(I know that’s Saturn’s slogan, and I’m writing about Volkswagen, but somehow “Fahrvergnügen” didn’t really work as a title.)
One of the places that OU Alumni’s Germany Close Up trip visited was the Volkswagen factory in Wolfsburg. Actually, we were the first GCU group to do so and VW rolled out the red carpet for us.
You may recall that Volkswagen was founded by Hitler, the company’s name meaning “the people’s car.” In fact, the cornerstone that was famously laid by that infamous murderer was recently unearthed. It is currently sitting in a corner with no fanfare – not even a plaque – though it will presumably be incorporated in the factory’s educational exhibit. But I’m getting ahead of myself.
Remember the forced labor in Schindler’s List? That was a thing. Volkswagen, as a Nazi-run shop, was one of many companies on the forced-labor bandwagon. During the war, prisoners were forced to build munitions for the Nazis. The conditions may have been better than those of a concentration camp, but that’s not saying much. Nevertheless, many people’s lives were saved because they were “lucky” enough to draw slavery rather than more horrific options that existed.
Decades ago, in the 1980s, Volkswagen established a humanitarian fund to compensate the company’s victims. They have published several books with the laborers’ stories and have created the aforementioned educational exhibit. (The exhibit is currently in German only but one of VW’s many books on this subject includes English translations of the displays.) While many German companies have taken steps to address this ugly chapter in their histories, Volkswagen is the only one to create an exhibit in their own factory. (Sorry, no photos of the exhibit itself! Camera phones are not allowed in factories for security reasons.)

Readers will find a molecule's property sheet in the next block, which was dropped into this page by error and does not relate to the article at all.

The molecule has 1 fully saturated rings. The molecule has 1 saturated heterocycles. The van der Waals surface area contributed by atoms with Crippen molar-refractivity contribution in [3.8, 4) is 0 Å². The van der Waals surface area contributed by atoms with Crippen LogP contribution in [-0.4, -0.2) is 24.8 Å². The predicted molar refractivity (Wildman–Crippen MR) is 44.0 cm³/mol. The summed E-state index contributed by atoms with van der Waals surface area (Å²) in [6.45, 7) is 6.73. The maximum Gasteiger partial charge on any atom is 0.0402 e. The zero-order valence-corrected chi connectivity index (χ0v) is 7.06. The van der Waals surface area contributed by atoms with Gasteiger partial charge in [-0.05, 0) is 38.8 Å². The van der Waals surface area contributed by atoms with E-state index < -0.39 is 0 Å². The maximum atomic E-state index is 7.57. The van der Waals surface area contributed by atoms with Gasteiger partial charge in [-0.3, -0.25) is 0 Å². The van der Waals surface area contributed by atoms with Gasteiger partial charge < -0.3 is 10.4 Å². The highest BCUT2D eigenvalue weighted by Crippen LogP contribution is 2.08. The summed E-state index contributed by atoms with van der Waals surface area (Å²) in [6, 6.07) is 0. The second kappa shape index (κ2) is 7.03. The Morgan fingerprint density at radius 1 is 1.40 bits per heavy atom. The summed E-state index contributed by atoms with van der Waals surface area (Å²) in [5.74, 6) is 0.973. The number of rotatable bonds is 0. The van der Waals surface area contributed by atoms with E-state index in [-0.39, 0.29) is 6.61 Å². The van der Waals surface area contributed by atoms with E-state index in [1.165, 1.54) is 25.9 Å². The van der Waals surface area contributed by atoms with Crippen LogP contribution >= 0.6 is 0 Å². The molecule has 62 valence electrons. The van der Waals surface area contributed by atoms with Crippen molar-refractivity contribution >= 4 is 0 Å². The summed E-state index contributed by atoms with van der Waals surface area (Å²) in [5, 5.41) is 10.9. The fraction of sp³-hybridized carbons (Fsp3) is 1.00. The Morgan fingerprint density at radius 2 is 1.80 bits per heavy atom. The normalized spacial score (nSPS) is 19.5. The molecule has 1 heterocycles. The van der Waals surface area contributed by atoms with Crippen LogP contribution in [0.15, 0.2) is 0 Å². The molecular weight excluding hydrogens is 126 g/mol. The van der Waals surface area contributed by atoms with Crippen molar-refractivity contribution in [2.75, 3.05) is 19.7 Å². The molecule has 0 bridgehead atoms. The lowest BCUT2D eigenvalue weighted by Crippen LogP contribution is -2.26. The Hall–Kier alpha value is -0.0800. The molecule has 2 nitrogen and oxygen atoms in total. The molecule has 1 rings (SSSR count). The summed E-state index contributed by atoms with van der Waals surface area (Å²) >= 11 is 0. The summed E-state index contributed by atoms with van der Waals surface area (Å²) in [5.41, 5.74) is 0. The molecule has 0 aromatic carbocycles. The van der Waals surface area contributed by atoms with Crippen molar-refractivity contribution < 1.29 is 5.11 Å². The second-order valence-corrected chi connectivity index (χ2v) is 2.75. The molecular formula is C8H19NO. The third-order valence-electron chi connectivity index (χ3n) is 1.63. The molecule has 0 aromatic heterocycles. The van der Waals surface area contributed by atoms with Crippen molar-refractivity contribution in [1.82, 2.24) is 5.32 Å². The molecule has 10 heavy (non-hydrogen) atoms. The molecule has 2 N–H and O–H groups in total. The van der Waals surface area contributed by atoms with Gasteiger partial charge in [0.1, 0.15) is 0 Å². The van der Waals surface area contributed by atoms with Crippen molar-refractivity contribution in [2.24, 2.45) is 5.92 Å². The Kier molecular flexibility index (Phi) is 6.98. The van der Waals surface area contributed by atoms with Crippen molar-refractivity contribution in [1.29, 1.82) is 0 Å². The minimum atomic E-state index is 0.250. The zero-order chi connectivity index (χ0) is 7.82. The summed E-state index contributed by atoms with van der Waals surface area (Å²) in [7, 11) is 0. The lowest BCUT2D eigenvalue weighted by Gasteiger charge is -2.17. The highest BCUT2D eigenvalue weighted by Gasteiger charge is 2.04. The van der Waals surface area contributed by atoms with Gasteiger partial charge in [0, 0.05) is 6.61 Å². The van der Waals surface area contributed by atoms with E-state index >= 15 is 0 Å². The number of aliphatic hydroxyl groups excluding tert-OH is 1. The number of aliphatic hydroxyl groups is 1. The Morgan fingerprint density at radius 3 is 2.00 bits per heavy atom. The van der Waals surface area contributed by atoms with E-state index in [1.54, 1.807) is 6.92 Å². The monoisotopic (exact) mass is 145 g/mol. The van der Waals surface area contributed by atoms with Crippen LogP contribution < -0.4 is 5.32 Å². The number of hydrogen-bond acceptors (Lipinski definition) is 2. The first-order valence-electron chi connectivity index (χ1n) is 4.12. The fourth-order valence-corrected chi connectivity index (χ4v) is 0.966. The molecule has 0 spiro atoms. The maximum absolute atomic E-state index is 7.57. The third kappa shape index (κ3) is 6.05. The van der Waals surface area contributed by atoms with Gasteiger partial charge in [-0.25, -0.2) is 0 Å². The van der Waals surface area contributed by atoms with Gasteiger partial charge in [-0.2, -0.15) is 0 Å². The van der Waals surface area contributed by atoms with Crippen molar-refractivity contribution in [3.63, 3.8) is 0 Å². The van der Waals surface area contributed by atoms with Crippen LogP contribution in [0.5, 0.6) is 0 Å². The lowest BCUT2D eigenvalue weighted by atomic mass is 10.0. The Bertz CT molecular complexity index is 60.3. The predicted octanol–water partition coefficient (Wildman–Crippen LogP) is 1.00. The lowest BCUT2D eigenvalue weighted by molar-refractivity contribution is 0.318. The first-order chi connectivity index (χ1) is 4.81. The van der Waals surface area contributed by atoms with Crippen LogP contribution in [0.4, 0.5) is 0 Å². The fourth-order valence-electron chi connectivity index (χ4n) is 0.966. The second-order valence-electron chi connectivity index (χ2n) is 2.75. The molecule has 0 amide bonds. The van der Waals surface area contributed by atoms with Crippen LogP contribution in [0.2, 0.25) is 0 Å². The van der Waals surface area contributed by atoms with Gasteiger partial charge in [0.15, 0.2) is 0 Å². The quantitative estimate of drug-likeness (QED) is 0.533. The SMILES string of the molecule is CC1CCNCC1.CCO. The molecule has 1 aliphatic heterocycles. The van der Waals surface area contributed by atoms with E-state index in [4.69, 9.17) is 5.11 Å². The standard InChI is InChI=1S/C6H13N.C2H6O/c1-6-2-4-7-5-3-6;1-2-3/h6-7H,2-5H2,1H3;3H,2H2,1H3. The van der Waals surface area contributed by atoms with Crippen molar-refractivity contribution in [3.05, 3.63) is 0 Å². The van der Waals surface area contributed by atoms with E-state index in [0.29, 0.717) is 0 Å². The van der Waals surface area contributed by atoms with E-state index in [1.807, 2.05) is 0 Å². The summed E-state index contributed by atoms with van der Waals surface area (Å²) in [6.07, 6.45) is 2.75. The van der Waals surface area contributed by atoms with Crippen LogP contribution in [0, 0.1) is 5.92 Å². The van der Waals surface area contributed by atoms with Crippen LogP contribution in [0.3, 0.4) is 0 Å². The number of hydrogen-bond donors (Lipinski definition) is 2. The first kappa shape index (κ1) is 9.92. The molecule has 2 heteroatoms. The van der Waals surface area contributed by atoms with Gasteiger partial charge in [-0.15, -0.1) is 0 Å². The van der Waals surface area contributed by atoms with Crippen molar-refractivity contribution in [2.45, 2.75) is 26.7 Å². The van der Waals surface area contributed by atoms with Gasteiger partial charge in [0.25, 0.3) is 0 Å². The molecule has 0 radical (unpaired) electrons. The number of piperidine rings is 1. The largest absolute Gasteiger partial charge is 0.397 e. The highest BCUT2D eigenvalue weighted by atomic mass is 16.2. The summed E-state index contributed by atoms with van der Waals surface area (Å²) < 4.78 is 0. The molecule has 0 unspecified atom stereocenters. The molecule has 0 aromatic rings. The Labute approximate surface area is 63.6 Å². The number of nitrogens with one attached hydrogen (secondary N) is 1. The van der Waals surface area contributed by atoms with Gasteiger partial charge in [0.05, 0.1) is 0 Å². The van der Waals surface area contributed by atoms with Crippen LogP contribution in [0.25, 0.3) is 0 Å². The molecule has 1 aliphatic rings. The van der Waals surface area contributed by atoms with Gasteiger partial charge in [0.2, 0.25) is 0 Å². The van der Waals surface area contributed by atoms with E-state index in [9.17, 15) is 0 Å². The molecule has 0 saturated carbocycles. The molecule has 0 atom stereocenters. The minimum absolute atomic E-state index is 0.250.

The exhibit is in a bomb shelter, where the slave laborers were forced to stay. It’s rather claustrophobic just spending half an hour there with the option to leave. One can only imagine being stuck there for hours in crowded conditions.
Surprisingly, Volkswagen has forged positive relationships with surviving laborers and their families. After all, the current administration are not the ones who enslaved them. Volkswagen recognizes the misdeeds of their corporate forebears and is doing all that it can to correct them, as much as such things can be corrected.
There are those who would never drive a German car. I won’t tell others what to do but our visit to this frank and forthcoming exhibit tells me that the VW of today has a sincere desire to do what they can to right the wrongs of their company’s history.
Rabbi Jack Abramowitz is Torah Content Editor at the Orthodox Union. He is the author of five books, including The Tzniyus Book. His latest work, The Taryag Companion, is available from OU Press as well as on Amazon.